Obama gets testy when challenged about lack of leadership

politics | Oct 12, 2015 | By Martin Barillas

President Barack Obama appeared to get testy with reporter Steve Kroft on the October 11 broadcast of CBS's "60 Minutes.'  A veteran journalist, Kroft challenged the president on his strategies for the Middle East and Islamic State terrorism. Kroft accused Obama of "embarassing" policy failures, as well as an apparent lack of leadership.
Obama, on the defensive, said that only time will tell if his policies will come to fruition. The president and Kroft interrupted and spoke over each other repeatedly during the interview. The Chief Executive said that the efforts of his administration in the Mideast will take more time and should not be judged too quickly. He also denied the assertion that Russian President Vladimir Putin has taken on a leadership role in Syria.
Kroft appeared to grow exasperated by Obama answers to his lengthy prologues and questions. At one point, Kroft said said "I feel like I've been filibustered, Mr. President." For his part, Obama observed that Kroft asked rambling questions and suggested that he should "roll back the tape" to prove it.
Here follows an excerpt from CBS's official transcript:
Steve Kroft: The last time we talked was this time last year, and the situation in Syria and Iraq had begun to worsen vis-à-vis ISIS. You had just unveiled a plan to provide air support for troops in Iraq, and also some air strikes in Syria, and the training and equipping of a moderate Syrian force. You said that this would degrade and eventually destroy ISIS.
President Barack Obama: Over time.
Steve Kroft: Over time. It's been a year, and--
President Barack Obama: I didn't say it was going to be done in a year.
Steve Kroft: No. But you said...
President Barack Obama: There's a question in here somewhere.
Kroft pressed the president on his timetable and lack of success to rein in the Islamic State, The journalist, for example, described the moribund Pentagon plan to train and equip anti-Islamic State fighters as an "embarrassment." This followed a White House announcement on October 9 that it is now "pausing" its efforts to train and equip militia opposed to Syrian President Bashr al-Assad and his regime. In September, in testimony before the Senate, the Defense Department revealed that instead of an initial goal of 5,000 fighters, the U.S. military now only has four or five still on the battlefield in Iraq and Syria.
Kroft: If you were skeptical of the program to find and identify, train and equip moderate Syrians, why did you go through the program?
Obama: Well, because part of what we have to do here, Steve, is to try different things. Because we also have partners on the ground that are invested and interested in seeing some sort of resolution to this problem. And--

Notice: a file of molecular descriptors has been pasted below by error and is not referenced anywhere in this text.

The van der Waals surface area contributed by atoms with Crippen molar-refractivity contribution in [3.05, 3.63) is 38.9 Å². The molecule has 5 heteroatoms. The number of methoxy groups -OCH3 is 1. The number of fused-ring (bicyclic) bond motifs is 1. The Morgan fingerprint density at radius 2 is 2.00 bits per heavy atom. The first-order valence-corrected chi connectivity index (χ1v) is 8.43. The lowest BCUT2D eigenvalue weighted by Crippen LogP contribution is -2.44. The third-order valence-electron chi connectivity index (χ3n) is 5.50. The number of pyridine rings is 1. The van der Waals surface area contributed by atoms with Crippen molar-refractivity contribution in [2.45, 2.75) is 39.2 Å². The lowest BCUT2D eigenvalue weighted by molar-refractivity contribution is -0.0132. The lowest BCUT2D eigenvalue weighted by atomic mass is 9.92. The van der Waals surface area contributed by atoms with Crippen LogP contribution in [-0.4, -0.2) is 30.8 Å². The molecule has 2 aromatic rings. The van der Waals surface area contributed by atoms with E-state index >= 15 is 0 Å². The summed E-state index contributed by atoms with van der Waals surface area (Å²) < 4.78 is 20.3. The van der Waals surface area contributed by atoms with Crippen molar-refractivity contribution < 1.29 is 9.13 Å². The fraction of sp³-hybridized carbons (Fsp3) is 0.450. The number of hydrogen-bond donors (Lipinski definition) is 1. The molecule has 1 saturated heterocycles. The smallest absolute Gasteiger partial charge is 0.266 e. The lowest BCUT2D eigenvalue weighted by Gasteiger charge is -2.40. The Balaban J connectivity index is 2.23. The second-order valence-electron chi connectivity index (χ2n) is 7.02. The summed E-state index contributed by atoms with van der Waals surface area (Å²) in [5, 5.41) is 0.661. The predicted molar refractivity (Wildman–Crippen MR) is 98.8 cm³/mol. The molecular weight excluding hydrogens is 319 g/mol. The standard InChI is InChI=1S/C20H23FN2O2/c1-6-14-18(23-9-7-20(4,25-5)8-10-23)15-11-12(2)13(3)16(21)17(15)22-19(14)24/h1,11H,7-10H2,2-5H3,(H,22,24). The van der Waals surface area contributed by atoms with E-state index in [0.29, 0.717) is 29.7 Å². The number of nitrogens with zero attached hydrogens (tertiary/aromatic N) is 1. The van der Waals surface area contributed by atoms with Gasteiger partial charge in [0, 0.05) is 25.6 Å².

Kroft: And they wanted you to do it.
Obama: Well, no. That's not what I said. I think it is important for us to make sure that we explore all the various options that are available.
Kroft: I know you don't want to talk about this.
Obama: No, I'm happy to talk about it.
Kroft: I want to talk about the-- this program, because it would seem to show, I mean, if you expect 5,000 and you get five, it shows that somebody someplace along the line did not-- made-- you know, some sort of a serious miscalculation.
Obama: You know, the-- the-- Steve, let me just say this.
Kroft: It's an embarrassment. 
Kroft suggested to Obama that Putin was directly "challenging your leadership" in Syria even while Obama sits out, by entering the civil war while the U.S. stays out of it.
Kroft: A year ago when we did this interview, there was some saber-rattling between the United States and Russia on the Ukrainian border. Now it's also going on in Syria. You said a year ago that the United States-- America leads. We're the indispensible nation. Mr. Putin seems to be challenging that leadership.
Obama: In what way? Let-- let's think about this-- let-- let--
Kroft: Well, he's moved troops into Syria, for one. He's got people on the ground. Two, the Russians are conducting military operations in the Middle East for the first time since World War II--
Obama: So that's--
Kroft: --bombing the people-- that we are supporting.
Obama: So that's leading, Steve? Let me ask you this question. When I came into office, Ukraine was governed by a corrupt ruler who was a stooge of Mr. Putin. Syria was Russia's only ally in the region. And today, rather than being able to count on their support and maintain the base they had in Syria, which they've had for a long time, Mr. Putin now is devoting his own troops, his own military, just to barely hold together by a thread his sole ally. And in Ukraine--
Kroft: He's challenging your leadership, Mr. President. He's challenging your leadership--
Obama: Well Steve, I got to tell you, if you think that running your economy into the ground and having to send troops in in order to prop up your only ally is leadership, then we've got a different definition of leadership. 



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Spero News writer Martin Barillas is a former US diplomat, who also worked as a democracy advocate and election observer in Latin America. His first novel 'Shaken Earth', is available at Amazon.

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